Days ago the Israeli Defense Forces (IDF) launched Operation Pillar of Defense, its latest military operation against Hamas in Gaza, firing over one hundred rockets into the Gaza Strip in response to rockets targeting Israel. The attacks prompted two retaliatory rockets launched from Gaza, targeting Tel Aviv and its suburbs. While the rockets fly and casualties pile up, a parallel conflictis taking place on the Internet and social media.
On Wednesday, the IDF posted a video of what they claimed was the assassination of a senior Hamas Operative and followed it up with a Tweet from the @IDFSpokesperson account:
We recommend that no Hamas operatives, whether low level or senior leaders, show their faces above ground in the days ahead.
This, in turn spurred a reply from Hamas, via @AlQassamBrigade:
@idfspokesperson Our blessed hand will reach your leaders and soldiers wherever they are (You Opened Hell Gates on Yourselves)
This exchange prompted Brian Fung at The Atlantic to wonder if the war of words between Israel and Hamas violated Twitter’s of terms of service, which prohibits “direct, specific threats of violence against others.” Fung eventually concluded that the exchange did not constitute a violation of Twitter’s TOS, but Matthew Ingram took the opportunity to point out the extraordinary amount of power social media companies have in scenarios such as this one. YouTube has refused to take down the assassination video, even though it appears to violate the site’s community guidelines, which state “if your video shows someone being physically hurt, attacked, or humiliated, don’t post it.” Wired goes on to quote an anonymous YouTube employee saying that the guidelines are just that—guidelines, and not hard-and-fast rules. YouTube’s decision to leave the assassination video up comes just weeks after the company decided to break from its long-standing policies and take down an anti-Muslim video “The Innocence of Muslims” in Egypt and Libya, even though they explicitly admitted that the video did not violate any aspect of their terms of service and they had not received a court order requiring them to do so.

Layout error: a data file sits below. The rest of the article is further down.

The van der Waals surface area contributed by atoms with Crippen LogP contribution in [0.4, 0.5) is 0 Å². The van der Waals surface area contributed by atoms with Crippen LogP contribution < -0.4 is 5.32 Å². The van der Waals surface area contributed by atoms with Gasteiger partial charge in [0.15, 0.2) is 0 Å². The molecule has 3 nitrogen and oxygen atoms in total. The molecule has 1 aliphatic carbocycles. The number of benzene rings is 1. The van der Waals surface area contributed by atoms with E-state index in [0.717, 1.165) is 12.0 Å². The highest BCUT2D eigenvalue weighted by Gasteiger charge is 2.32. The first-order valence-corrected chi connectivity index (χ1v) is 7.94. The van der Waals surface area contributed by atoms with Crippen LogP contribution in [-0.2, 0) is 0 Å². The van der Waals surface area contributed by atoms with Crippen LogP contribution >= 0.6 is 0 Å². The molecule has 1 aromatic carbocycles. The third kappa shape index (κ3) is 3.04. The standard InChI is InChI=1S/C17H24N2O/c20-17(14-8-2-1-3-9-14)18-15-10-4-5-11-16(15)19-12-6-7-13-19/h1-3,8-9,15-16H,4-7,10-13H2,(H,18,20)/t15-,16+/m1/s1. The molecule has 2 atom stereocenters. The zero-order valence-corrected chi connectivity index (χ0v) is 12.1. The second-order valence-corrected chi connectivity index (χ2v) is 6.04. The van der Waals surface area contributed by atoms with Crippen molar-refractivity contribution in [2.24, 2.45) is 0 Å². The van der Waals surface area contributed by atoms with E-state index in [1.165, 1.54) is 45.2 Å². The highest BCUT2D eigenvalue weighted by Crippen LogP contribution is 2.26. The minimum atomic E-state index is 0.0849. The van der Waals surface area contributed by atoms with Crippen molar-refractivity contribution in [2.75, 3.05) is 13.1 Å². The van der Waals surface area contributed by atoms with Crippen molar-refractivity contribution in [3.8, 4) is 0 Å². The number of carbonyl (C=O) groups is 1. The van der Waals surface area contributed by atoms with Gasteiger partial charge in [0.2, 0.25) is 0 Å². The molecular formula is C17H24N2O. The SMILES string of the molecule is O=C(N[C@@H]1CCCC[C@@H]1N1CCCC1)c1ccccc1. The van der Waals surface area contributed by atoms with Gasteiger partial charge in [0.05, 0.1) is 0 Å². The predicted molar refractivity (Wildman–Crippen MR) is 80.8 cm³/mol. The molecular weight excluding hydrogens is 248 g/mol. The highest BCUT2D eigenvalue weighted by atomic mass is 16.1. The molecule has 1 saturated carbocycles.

Anonymous has also gotten in on the act. Reacting to a perceived threat by the Israeli government to shut down the Internet in Gaza, the ad-hoc hacker collective announced #OpIsrael, declaring “we are ANONYMOUS and NO ONE shuts down the Internet on our watch.” Anonymous supporters have reportedly begun defacing pro-Israel websites and distributing an Anonymous Gaza Care Package, containing some basic safety and surveillance avoidance information, as well as advice on how to maintain Internet connectivity in the event that Israel follows through on its threat of an Internet blackout. As Gaza and the West Bank are heavily reliant on Israel for their Internet infrastructure, a full-scale blackout is possible, though the likelihood of Israel following through on it is debatable.
At this time, access to power and Internet connectivity in Gaza is spotty and inconsistent. Gazans have experienced power outages and are accustomed to relying on generators, but a concerted Israeli effort to shut down the Internet in Gaza has not yet materialized. In the meantime, dial-up connections can be a lifeline for residents of Gaza. Telecomix has published a guide to configuring and using a dial-up Internet connection. It is important to remember that dial-up connections are not secure. Your communications can be intercepted or spied upon. EFF recommends that you encrypt your browser traffic using HTTPS Everywhere.
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